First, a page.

But sometimes I get caught up in these crazy experiences that take me to interesting places in the Pacific Northwest and I am sure that more are to follow. Som e of my past antics include offshore cruising, salmon fishing on a 40-foot gillnetter, hiking and camping the Cascades, and cycling and motorbiking around the wonderful beauty of the mountains and sea.

But today I sit here trying to get the week going. Working on a few projects that will probably carry me into the evening.

Tomorrow I drive to Cle Elum to visit a friend of a friend who is a medicine man. I think being in his presence will be remarkable and I hope that I can garner some insight and wisdom from him. The picture above is from his web log and I think it may be where I am sleeping the next few nights when I visit. Now to figure out the logistics of getting there...

Friday, October 8, 2010


Western Washington University student Sara Allen marches with fellow students through campus after a rally to protest school budget cuts Oct. 7, 2010. The WWU board of trustees will be voting on budget cuts Friday. Philip A. Dwyer | The Bellingham Herald

Some days I think of what I will write. Other days, random thoughts pop into my head. Today's topic was the latter, although I've contemplated it for quite some time.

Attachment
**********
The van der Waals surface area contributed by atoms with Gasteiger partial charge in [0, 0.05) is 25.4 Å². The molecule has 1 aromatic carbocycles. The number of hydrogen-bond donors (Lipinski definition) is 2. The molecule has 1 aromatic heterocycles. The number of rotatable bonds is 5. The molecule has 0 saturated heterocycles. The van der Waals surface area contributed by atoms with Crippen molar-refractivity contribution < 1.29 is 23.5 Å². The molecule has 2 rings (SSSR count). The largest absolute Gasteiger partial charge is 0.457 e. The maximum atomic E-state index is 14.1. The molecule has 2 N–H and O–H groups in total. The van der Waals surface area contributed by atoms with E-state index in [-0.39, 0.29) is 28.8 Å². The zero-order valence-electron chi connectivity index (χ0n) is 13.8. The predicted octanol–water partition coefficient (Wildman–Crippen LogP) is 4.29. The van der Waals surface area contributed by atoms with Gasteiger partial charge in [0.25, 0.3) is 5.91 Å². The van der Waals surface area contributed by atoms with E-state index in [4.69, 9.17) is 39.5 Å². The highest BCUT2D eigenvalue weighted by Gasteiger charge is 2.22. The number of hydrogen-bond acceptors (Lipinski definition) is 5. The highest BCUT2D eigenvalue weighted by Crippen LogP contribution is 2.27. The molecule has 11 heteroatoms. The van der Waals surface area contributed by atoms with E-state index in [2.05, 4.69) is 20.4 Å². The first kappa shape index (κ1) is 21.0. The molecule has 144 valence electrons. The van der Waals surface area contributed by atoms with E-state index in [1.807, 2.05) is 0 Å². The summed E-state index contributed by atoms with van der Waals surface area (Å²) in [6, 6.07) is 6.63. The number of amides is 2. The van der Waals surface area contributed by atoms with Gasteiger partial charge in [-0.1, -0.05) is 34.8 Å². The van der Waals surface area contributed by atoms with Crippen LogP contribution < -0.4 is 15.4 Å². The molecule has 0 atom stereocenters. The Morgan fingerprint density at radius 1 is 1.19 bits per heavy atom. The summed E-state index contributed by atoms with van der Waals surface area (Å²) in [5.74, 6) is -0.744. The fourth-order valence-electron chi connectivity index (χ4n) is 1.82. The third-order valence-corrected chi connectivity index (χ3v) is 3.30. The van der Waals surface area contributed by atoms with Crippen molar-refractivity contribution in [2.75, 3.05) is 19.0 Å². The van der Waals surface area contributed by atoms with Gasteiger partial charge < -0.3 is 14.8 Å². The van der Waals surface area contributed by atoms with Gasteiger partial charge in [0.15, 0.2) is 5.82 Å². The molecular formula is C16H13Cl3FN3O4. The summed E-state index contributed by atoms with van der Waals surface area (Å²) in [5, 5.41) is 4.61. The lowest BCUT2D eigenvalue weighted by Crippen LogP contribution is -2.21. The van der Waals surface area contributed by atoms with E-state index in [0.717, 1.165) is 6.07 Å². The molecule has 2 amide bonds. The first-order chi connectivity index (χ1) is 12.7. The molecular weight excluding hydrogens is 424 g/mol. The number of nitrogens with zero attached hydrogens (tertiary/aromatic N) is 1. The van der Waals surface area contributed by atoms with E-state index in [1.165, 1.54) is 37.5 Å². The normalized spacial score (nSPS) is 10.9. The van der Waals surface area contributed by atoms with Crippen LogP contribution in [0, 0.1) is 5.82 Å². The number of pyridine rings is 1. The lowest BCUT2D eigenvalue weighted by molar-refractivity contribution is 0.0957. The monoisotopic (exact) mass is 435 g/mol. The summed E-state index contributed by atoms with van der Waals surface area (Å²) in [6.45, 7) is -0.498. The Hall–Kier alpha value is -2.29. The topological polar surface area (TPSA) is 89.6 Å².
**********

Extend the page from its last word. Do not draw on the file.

It involves higher education, and how the present model in this country is entirely unsustainable. Consider it another victim of easy credit. For years, lax lending, subsidized and guaranteed by our government (not entirely a bad thing), has contributed to a bubble - by any measurement or definition - of our higher education system. And for many years, colleges have enjoyed a robust capitalization that allows them to build gymnasiums, add headcount, and many other things that will soon fall by the wayside.

From a recent article: A Money magazine report notes: "After adjusting for financial aid, the amount families pay for college has skyrocketed 439 percent since 1982. ... Normal supply and demand can't begin to explain cost increases of this magnitude."

Once a highly lucrative industry, its gravy train days are over. Its model is overpriced relative to what the market can bear, especially after increased privatization of the student loan industry in which lenders have tightened credit while increasing the cost of capital.

Hundreds of schools (like our beloved Western) will see significant downsizings as demographics and other market conditions warrant a significant decrease in the number of colleges. Just another rosy economic catastrophe looming on the horizon. These poor kids' march is unfortunately futile and a bellwether of what's to come.

Thursday, October 7, 2010


It is interesting how there are two types of information out there. The first is the government and main stream media, while the second it the alternative press (to other 90% of content out there).